A 17-year-old St. Cloud boy argued with a Muslim woman over his cross necklace at a Walmart or Scheels store. See Example( s )
Collected via e-mail, January 2016
In January 2016, the above-reproduced text began appearing on social media. It held that a 17-year-old Christian boy stood his ground in a Scheels (not Shield’s) location in St. Cloud, Minnesota when asked to cover his “offensive” cross by a hijab-clad Muslim cashier.
The claim bore striking similarity to a prolific urban legend about a similarly angry hijab-wearing cashier and a customer with a flag pin; various versions of that rumor circulated as early as 2003. We attempted to locate a “Shield’s” in the area of St. Cloud, Minnesota, but found only a retailer of similar description called “Scheels.”
We contacted the Scheels location in question and spoke with a manager who immediately recognized the rumor to which we were referring. He said that it was completely fabricated, and advised us that prior to the “Shield’s” version of the story, the claim was attached to a local Walmart.
On 27 December 2015, the St. Cloud Times published an article titled “Fact check: Wal-Mart can’t verify Facebook rumor.” The item referenced an “alleged incident at a St. Cloud Wal-Mart that [had] been widely shared,” but was since deleted. It reported:
The poster said her friend was shopping at a Wal-Mart store in St. Cloud while wearing a cross necklace. When she went to pay, the clerk — a Somali woman — told her she had to remove the cross before she would check her out. The woman refused and asked for a manager. The manager told her she had to remove the cross to go through that checkout line. The poster wrote that the woman left her groceries and walked out.
“What ever happened to a free country. What ever happened to Christianity?????? We are unable to believe in Christ or our religion!!!” the poster wrote.
The post was shared on Facebook thousands of times, with many commenters expressing outrage. However, there seems to be no evidence that the incident actually happened.
The St. Cloud Times contacted both St. Cloud-area Walmarts, eventually making contact with Walmart spokesman Kory Lundberg. Lundberg told them that the chain learned of and investigated the claim, ultimately deeming it unfounded:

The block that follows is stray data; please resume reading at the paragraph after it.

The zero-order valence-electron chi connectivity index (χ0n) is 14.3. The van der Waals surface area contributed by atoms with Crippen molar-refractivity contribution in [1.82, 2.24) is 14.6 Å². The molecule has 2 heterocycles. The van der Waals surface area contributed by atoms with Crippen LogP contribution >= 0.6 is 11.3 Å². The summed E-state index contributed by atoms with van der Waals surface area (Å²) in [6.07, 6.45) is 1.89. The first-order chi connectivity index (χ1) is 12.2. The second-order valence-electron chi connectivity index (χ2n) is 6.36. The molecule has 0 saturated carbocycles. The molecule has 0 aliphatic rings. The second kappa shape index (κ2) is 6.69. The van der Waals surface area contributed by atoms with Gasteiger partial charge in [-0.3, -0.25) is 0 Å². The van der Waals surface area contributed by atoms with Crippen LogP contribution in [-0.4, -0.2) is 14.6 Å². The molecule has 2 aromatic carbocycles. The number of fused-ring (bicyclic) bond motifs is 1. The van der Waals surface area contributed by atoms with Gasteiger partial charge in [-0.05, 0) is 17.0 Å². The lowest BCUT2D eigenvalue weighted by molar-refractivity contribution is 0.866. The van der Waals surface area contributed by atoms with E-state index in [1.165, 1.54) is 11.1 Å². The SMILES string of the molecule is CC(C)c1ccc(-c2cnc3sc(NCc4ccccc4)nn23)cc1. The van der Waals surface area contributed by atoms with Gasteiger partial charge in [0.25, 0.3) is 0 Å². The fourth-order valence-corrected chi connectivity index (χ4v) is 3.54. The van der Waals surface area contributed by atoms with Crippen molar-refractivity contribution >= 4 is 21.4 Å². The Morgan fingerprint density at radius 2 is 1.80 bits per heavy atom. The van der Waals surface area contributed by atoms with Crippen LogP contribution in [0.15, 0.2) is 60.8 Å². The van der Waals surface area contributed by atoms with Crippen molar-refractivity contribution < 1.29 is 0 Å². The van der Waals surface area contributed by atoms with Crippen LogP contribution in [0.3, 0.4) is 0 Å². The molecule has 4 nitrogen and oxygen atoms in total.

“We looked into the situation as soon as we learned of the allegations,” Lundberg said. “While we’ve asked our cashiers and management about this, we’ve been unable to verify that this happened at all. We’ve been working to identify the actual customer making these claims.”
Lundberg said Wal-Mart officials even reviewed surveillance video of the two St. Cloud stores, but it can’t find evidence that the event occurred. Such an action by a store employee would violate company policy, he said.
Walmart appeared to have been unable to find any evidence of a cashier matching the description of the one in the post, much less that she engaged in any such dialogue with a customer. We contacted Walmart to ask whether any further information had emerged, but have yet to receive a reply.
The claim then shifted to target the St. Cloud Scheels, though it was widely misspelled as “Shield’s” across social media. Given that the story’s first iteration was unsupported by Walmart’s investigation, the chance the recycled tale occurred in a nearly identical fashion just weeks later in the same locality was miniscule. As the Scheels manager confirmed to us, the claim was purely a fabrication.